In 1757 he gained a medal for a study from the life at the Académie Royale de Peinture et de Sculpture, and while abroad he engraved several plates after the old masters and from the compositions of Boucher.
On returning to England William lived in London and married Mary Brown on the 15th August 1758 at St Mary’s, Lambeth. By this time he excelled at this trade and was earning a handsome income of around £3,000 a year from the sale of his engravings. He was also left shares, by a friend in the Liverpool waterworks, valued at £10,000.
On his return to England, soon after the accession of George III, he was commissioned to engrave Allan Ramsay’s full-length portraits of the king and of the Earl of Bute, which had been declined by Sir Robert Strange, and afterwards that of Queen Charlotte with the infant princess royal, after Francis Cotes, R.A. He thus secured the patronage and friendship of George III, and received the appointment of engraver to the king, with an annual salary of £200.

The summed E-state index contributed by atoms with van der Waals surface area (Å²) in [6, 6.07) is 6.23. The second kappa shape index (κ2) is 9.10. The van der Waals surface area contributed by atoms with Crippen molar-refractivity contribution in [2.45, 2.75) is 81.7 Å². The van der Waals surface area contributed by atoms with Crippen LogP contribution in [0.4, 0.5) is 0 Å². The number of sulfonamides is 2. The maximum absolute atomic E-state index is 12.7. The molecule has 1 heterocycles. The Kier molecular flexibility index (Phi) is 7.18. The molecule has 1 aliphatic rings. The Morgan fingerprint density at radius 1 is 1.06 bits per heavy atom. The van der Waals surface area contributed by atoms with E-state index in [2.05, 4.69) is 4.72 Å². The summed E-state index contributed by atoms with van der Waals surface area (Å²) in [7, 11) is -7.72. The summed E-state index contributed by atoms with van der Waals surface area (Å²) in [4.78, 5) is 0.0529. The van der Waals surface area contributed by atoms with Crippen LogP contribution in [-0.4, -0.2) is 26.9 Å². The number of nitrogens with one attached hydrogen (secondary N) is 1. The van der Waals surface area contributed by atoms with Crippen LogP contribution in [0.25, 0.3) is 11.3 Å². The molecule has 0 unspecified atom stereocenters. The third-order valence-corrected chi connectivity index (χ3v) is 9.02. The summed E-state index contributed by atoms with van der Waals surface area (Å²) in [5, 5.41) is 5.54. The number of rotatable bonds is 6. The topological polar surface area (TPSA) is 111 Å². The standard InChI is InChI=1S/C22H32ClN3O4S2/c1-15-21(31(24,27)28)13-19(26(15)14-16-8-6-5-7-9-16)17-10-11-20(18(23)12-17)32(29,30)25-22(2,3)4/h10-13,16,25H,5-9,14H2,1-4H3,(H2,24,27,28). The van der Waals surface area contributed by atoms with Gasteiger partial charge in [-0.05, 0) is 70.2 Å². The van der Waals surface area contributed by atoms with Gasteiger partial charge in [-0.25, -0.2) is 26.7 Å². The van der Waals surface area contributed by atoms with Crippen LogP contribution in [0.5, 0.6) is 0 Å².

With his new found wealth Ryland enjoyed the good life of a gentleman, but soon tired of it. He decided to open a print shop in Cornhill with a business partner, but by December 1771 he was in debt and declared bankrupt. After a while he resumed business as a print-seller in the Strand, but before long he retired to a private residence at Knightsbridge, from which he was to disappear on the 1st of April 1783.